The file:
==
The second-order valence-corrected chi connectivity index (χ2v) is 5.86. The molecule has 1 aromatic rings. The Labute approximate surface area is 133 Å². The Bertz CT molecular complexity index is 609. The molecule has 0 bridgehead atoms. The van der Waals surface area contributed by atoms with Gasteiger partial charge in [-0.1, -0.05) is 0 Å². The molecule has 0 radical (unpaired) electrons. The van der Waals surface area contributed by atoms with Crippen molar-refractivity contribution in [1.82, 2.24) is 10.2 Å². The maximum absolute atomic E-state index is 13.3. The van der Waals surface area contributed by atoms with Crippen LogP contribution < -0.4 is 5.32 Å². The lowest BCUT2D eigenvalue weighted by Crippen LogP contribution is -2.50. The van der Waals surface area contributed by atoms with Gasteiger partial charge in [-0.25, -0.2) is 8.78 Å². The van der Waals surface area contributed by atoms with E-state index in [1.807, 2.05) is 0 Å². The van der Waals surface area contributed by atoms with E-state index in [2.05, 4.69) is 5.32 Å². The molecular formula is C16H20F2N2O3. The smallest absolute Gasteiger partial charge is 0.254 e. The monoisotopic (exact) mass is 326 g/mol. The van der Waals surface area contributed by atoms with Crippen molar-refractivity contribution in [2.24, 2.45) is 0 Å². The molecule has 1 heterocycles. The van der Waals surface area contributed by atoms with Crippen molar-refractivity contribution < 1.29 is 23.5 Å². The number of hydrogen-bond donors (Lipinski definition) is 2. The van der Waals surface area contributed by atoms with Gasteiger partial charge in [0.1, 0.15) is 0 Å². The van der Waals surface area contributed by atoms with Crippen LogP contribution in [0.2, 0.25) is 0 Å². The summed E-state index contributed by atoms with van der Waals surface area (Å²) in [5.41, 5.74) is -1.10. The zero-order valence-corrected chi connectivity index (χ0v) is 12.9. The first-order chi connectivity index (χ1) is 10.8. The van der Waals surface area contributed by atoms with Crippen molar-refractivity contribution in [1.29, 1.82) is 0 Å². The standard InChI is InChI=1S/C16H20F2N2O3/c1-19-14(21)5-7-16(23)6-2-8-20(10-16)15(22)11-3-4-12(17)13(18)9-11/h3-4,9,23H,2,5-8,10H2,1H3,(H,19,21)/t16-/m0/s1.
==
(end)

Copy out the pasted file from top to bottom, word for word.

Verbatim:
The second-order valence-corrected chi connectivity index (χ2v) is 5.86. The molecule has 1 aromatic rings. The Labute approximate surface area is 133 Å². The Bertz CT molecular complexity index is 609. The molecule has 0 bridgehead atoms. The van der Waals surface area contributed by atoms with Gasteiger partial charge in [-0.1, -0.05) is 0 Å². The molecule has 0 radical (unpaired) electrons. The van der Waals surface area contributed by atoms with Crippen molar-refractivity contribution in [1.82, 2.24) is 10.2 Å². The maximum absolute atomic E-state index is 13.3. The van der Waals surface area contributed by atoms with Crippen LogP contribution < -0.4 is 5.32 Å². The lowest BCUT2D eigenvalue weighted by Crippen LogP contribution is -2.50. The van der Waals surface area contributed by atoms with Gasteiger partial charge in [-0.25, -0.2) is 8.78 Å². The van der Waals surface area contributed by atoms with E-state index in [1.807, 2.05) is 0 Å². The van der Waals surface area contributed by atoms with E-state index in [2.05, 4.69) is 5.32 Å². The molecular formula is C16H20F2N2O3. The smallest absolute Gasteiger partial charge is 0.254 e. The monoisotopic (exact) mass is 326 g/mol. The van der Waals surface area contributed by atoms with Crippen molar-refractivity contribution in [2.24, 2.45) is 0 Å². The molecule has 1 heterocycles. The van der Waals surface area contributed by atoms with Crippen molar-refractivity contribution < 1.29 is 23.5 Å². The number of hydrogen-bond donors (Lipinski definition) is 2. The van der Waals surface area contributed by atoms with Gasteiger partial charge in [0.1, 0.15) is 0 Å². The van der Waals surface area contributed by atoms with Crippen LogP contribution in [0.2, 0.25) is 0 Å². The summed E-state index contributed by atoms with van der Waals surface area (Å²) in [5.41, 5.74) is -1.10. The zero-order valence-corrected chi connectivity index (χ0v) is 12.9. The first-order chi connectivity index (χ1) is 10.8. The van der Waals surface area contributed by atoms with Crippen molar-refractivity contribution in [1.29, 1.82) is 0 Å². The standard InChI is InChI=1S/C16H20F2N2O3/c1-19-14(21)5-7-16(23)6-2-8-20(10-16)15(22)11-3-4-12(17)13(18)9-11/h3-4,9,23H,2,5-8,10H2,1H3,(H,19,21)/t16-/m0/s1.